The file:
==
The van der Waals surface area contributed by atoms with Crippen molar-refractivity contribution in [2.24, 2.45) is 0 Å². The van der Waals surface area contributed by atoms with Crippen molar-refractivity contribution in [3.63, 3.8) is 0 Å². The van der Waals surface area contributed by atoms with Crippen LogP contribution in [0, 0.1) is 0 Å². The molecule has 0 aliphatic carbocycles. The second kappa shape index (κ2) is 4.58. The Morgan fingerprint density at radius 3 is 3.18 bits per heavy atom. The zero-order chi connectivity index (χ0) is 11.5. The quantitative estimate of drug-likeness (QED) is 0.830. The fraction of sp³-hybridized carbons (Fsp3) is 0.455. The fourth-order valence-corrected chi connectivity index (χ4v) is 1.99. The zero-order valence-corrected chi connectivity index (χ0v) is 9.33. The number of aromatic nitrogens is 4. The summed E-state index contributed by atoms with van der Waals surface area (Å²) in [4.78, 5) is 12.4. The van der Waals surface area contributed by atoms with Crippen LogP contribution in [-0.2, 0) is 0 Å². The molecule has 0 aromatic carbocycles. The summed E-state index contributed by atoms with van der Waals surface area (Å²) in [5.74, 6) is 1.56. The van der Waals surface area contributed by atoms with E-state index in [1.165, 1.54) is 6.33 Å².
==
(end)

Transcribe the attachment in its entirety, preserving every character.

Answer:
The van der Waals surface area contributed by atoms with Crippen molar-refractivity contribution in [2.24, 2.45) is 0 Å². The van der Waals surface area contributed by atoms with Crippen molar-refractivity contribution in [3.63, 3.8) is 0 Å². The van der Waals surface area contributed by atoms with Crippen LogP contribution in [0, 0.1) is 0 Å². The molecule has 0 aliphatic carbocycles. The second kappa shape index (κ2) is 4.58. The Morgan fingerprint density at radius 3 is 3.18 bits per heavy atom. The zero-order chi connectivity index (χ0) is 11.5. The quantitative estimate of drug-likeness (QED) is 0.830. The fraction of sp³-hybridized carbons (Fsp3) is 0.455. The fourth-order valence-corrected chi connectivity index (χ4v) is 1.99. The zero-order valence-corrected chi connectivity index (χ0v) is 9.33. The number of aromatic nitrogens is 4. The summed E-state index contributed by atoms with van der Waals surface area (Å²) in [4.78, 5) is 12.4. The van der Waals surface area contributed by atoms with Crippen LogP contribution in [-0.2, 0) is 0 Å². The molecule has 0 aromatic carbocycles. The summed E-state index contributed by atoms with van der Waals surface area (Å²) in [5.74, 6) is 1.56. The van der Waals surface area contributed by atoms with E-state index in [1.165, 1.54) is 6.33 Å².